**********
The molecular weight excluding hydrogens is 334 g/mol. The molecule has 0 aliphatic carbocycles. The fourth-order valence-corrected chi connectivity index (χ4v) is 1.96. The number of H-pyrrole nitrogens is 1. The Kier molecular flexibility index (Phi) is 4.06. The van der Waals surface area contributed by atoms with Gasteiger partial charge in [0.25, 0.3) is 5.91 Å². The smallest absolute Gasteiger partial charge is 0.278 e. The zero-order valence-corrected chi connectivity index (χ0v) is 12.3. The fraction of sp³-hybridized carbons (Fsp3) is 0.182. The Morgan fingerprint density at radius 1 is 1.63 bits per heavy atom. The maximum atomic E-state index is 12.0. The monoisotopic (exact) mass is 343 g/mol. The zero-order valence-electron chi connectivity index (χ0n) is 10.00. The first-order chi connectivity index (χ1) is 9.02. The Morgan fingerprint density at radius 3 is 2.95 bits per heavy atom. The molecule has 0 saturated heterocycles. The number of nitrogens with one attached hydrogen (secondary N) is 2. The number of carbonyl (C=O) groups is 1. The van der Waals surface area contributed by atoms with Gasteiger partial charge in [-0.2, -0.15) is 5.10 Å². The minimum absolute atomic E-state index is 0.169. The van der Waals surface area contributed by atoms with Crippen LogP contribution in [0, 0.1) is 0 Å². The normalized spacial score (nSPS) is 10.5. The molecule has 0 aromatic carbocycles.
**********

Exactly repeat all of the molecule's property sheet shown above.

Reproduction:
The molecular weight excluding hydrogens is 334 g/mol. The molecule has 0 aliphatic carbocycles. The fourth-order valence-corrected chi connectivity index (χ4v) is 1.96. The number of H-pyrrole nitrogens is 1. The Kier molecular flexibility index (Phi) is 4.06. The van der Waals surface area contributed by atoms with Gasteiger partial charge in [0.25, 0.3) is 5.91 Å². The smallest absolute Gasteiger partial charge is 0.278 e. The zero-order valence-corrected chi connectivity index (χ0v) is 12.3. The fraction of sp³-hybridized carbons (Fsp3) is 0.182. The Morgan fingerprint density at radius 1 is 1.63 bits per heavy atom. The maximum atomic E-state index is 12.0. The monoisotopic (exact) mass is 343 g/mol. The zero-order valence-electron chi connectivity index (χ0n) is 10.00. The first-order chi connectivity index (χ1) is 9.02. The Morgan fingerprint density at radius 3 is 2.95 bits per heavy atom. The molecule has 0 saturated heterocycles. The number of nitrogens with one attached hydrogen (secondary N) is 2. The number of carbonyl (C=O) groups is 1. The van der Waals surface area contributed by atoms with Gasteiger partial charge in [-0.2, -0.15) is 5.10 Å². The minimum absolute atomic E-state index is 0.169. The van der Waals surface area contributed by atoms with Crippen LogP contribution in [0, 0.1) is 0 Å². The normalized spacial score (nSPS) is 10.5. The molecule has 0 aromatic carbocycles.